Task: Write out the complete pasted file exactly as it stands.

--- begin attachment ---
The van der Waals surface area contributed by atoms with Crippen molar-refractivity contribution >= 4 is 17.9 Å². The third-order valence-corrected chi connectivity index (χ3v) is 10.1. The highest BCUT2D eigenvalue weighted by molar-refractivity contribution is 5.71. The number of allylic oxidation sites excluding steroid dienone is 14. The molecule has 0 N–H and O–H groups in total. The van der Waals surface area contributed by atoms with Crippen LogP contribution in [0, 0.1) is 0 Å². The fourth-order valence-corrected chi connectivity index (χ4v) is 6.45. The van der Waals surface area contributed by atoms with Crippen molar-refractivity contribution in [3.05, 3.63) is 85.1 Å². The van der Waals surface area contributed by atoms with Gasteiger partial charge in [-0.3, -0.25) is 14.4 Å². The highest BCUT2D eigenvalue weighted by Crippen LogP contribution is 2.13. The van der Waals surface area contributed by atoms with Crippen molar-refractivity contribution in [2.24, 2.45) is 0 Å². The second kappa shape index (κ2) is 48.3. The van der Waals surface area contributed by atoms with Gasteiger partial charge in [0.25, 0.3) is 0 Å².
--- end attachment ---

The van der Waals surface area contributed by atoms with Crippen molar-refractivity contribution >= 4 is 17.9 Å². The third-order valence-corrected chi connectivity index (χ3v) is 10.1. The highest BCUT2D eigenvalue weighted by molar-refractivity contribution is 5.71. The number of allylic oxidation sites excluding steroid dienone is 14. The molecule has 0 N–H and O–H groups in total. The van der Waals surface area contributed by atoms with Crippen LogP contribution in [0, 0.1) is 0 Å². The fourth-order valence-corrected chi connectivity index (χ4v) is 6.45. The van der Waals surface area contributed by atoms with Crippen molar-refractivity contribution in [3.05, 3.63) is 85.1 Å². The van der Waals surface area contributed by atoms with Gasteiger partial charge in [-0.3, -0.25) is 14.4 Å². The highest BCUT2D eigenvalue weighted by Crippen LogP contribution is 2.13. The van der Waals surface area contributed by atoms with Crippen molar-refractivity contribution in [2.24, 2.45) is 0 Å². The second kappa shape index (κ2) is 48.3. The van der Waals surface area contributed by atoms with Gasteiger partial charge in [0.25, 0.3) is 0 Å².